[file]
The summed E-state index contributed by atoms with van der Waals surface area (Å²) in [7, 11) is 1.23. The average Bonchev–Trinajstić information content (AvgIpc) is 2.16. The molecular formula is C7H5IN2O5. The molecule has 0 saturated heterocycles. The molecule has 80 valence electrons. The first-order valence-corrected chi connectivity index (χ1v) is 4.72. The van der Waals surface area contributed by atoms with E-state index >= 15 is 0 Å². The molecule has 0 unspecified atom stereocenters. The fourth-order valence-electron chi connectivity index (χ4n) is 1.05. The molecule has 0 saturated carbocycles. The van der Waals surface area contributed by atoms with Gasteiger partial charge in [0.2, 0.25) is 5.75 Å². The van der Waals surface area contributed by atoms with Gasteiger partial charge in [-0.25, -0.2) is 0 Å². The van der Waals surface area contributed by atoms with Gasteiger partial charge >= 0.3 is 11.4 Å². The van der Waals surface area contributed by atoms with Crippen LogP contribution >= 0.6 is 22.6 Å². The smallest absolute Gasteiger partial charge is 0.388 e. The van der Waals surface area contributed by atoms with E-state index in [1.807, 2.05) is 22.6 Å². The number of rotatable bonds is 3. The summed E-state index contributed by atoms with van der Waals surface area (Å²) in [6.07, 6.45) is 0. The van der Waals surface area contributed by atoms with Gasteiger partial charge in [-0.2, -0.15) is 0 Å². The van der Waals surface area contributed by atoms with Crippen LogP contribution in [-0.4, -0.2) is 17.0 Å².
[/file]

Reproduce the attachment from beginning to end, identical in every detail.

The summed E-state index contributed by atoms with van der Waals surface area (Å²) in [7, 11) is 1.23. The average Bonchev–Trinajstić information content (AvgIpc) is 2.16. The molecular formula is C7H5IN2O5. The molecule has 0 saturated heterocycles. The molecule has 80 valence electrons. The first-order valence-corrected chi connectivity index (χ1v) is 4.72. The van der Waals surface area contributed by atoms with E-state index >= 15 is 0 Å². The molecule has 0 unspecified atom stereocenters. The fourth-order valence-electron chi connectivity index (χ4n) is 1.05. The molecule has 0 saturated carbocycles. The van der Waals surface area contributed by atoms with Gasteiger partial charge in [0.2, 0.25) is 5.75 Å². The van der Waals surface area contributed by atoms with Gasteiger partial charge in [-0.25, -0.2) is 0 Å². The van der Waals surface area contributed by atoms with Gasteiger partial charge >= 0.3 is 11.4 Å². The van der Waals surface area contributed by atoms with Crippen LogP contribution >= 0.6 is 22.6 Å². The smallest absolute Gasteiger partial charge is 0.388 e. The van der Waals surface area contributed by atoms with E-state index in [1.807, 2.05) is 22.6 Å². The number of rotatable bonds is 3. The summed E-state index contributed by atoms with van der Waals surface area (Å²) in [6.07, 6.45) is 0. The van der Waals surface area contributed by atoms with Gasteiger partial charge in [-0.2, -0.15) is 0 Å². The van der Waals surface area contributed by atoms with Crippen LogP contribution in [-0.4, -0.2) is 17.0 Å².